The key thing for me is to realise that there exist various different methods by which the Supreme is approached. And, of course, some say there are no methods (you could say this is the method of directly pointing out what is already fully here). When the method has served its purpose, then why cling to the method? The main issue is for ignorance to be removed, and the various teachings serve various ways of doing this:

There is nothing to realise. There is nothing new to gain…On the other hand a man must lose his ignorance. That is all.

Ramana Maharshi, Talks 104

By the way, in the above quote, I assume that by ‘man’, he means any human. Here is what Ramana said about the Buddha and Self-Realisation:

Ramana Maharshi, according to verse 568 of the Sri Ramana Paravidyopanishad, states that the Buddha’s Nirvana is the same as the Self-Realisation that Ramana speaks of:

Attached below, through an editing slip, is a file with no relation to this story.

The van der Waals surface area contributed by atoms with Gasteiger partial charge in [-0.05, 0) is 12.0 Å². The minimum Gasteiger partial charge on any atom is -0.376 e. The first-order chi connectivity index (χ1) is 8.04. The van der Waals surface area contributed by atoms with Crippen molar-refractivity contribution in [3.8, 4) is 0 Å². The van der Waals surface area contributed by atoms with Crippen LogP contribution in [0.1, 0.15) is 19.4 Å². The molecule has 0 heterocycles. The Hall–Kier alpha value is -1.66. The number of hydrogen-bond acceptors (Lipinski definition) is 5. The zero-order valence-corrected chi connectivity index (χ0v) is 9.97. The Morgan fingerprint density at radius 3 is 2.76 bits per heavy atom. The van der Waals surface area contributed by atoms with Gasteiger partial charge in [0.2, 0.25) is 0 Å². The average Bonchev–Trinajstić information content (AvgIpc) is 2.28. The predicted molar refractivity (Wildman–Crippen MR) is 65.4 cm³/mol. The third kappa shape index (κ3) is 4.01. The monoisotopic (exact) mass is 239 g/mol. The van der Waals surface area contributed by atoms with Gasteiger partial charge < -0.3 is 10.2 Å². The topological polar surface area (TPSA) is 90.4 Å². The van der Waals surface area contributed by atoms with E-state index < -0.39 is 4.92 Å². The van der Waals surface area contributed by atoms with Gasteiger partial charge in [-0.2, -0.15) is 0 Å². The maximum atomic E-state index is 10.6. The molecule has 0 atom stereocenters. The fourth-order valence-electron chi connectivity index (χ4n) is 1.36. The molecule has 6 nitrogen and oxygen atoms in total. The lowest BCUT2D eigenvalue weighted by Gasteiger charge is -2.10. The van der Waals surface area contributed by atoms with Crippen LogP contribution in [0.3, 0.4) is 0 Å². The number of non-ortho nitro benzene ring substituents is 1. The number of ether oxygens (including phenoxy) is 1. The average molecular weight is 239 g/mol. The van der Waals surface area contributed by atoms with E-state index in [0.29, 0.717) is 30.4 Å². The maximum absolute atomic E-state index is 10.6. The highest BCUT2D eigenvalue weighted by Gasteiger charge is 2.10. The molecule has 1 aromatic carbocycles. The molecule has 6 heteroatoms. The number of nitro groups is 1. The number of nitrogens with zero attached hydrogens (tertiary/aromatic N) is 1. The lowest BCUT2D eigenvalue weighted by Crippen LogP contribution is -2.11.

568. Guru [Ramana] has said that the state of nirvana that was taught by Buddha to be the state in which samsara and suffering are ended is the same as remaining in the supreme state, having discarded all the sheaths.

He reaffirms this in the following verses:

345. The sage Buddha taught this truth; also the great teacher Sankara taught the same; our own Guru [Ramana] also tells us the same; and this is also the essence of the Vedanta.

284. The Buddhas call that the state of right awareness. In it there is neither knowledge nor ignorance. That is the highest state, in which there is nothing, whether sentient or insentient, other than the Self.